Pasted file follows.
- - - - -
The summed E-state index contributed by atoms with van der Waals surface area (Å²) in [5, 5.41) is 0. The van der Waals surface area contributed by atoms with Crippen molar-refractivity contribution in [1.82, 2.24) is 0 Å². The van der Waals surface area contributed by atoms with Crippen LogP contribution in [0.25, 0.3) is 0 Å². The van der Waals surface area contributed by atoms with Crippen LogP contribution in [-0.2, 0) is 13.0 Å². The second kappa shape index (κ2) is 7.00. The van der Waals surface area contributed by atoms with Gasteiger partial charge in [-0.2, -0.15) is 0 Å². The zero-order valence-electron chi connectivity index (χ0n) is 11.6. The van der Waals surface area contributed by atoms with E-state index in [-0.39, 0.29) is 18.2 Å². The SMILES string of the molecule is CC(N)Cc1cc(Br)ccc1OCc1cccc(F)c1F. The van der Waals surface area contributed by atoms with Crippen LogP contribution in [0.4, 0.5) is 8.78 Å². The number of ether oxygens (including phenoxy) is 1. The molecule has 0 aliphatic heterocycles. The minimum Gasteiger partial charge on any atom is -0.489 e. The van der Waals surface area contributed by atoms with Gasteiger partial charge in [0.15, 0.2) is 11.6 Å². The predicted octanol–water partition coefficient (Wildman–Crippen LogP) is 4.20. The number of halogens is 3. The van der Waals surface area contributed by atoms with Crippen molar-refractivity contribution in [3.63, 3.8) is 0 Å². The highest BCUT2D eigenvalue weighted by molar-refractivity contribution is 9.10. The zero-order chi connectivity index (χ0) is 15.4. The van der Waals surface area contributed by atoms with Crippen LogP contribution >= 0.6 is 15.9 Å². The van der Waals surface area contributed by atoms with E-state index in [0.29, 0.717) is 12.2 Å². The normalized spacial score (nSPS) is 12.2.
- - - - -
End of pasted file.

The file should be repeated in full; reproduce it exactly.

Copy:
The summed E-state index contributed by atoms with van der Waals surface area (Å²) in [5, 5.41) is 0. The van der Waals surface area contributed by atoms with Crippen molar-refractivity contribution in [1.82, 2.24) is 0 Å². The van der Waals surface area contributed by atoms with Crippen LogP contribution in [0.25, 0.3) is 0 Å². The van der Waals surface area contributed by atoms with Crippen LogP contribution in [-0.2, 0) is 13.0 Å². The second kappa shape index (κ2) is 7.00. The van der Waals surface area contributed by atoms with Gasteiger partial charge in [-0.2, -0.15) is 0 Å². The zero-order valence-electron chi connectivity index (χ0n) is 11.6. The van der Waals surface area contributed by atoms with E-state index in [-0.39, 0.29) is 18.2 Å². The SMILES string of the molecule is CC(N)Cc1cc(Br)ccc1OCc1cccc(F)c1F. The van der Waals surface area contributed by atoms with Crippen LogP contribution in [0.4, 0.5) is 8.78 Å². The number of ether oxygens (including phenoxy) is 1. The molecule has 0 aliphatic heterocycles. The minimum Gasteiger partial charge on any atom is -0.489 e. The van der Waals surface area contributed by atoms with Gasteiger partial charge in [0.15, 0.2) is 11.6 Å². The predicted octanol–water partition coefficient (Wildman–Crippen LogP) is 4.20. The number of halogens is 3. The van der Waals surface area contributed by atoms with Crippen molar-refractivity contribution in [3.63, 3.8) is 0 Å². The highest BCUT2D eigenvalue weighted by molar-refractivity contribution is 9.10. The zero-order chi connectivity index (χ0) is 15.4. The van der Waals surface area contributed by atoms with Crippen LogP contribution >= 0.6 is 15.9 Å². The van der Waals surface area contributed by atoms with E-state index in [0.29, 0.717) is 12.2 Å². The normalized spacial score (nSPS) is 12.2.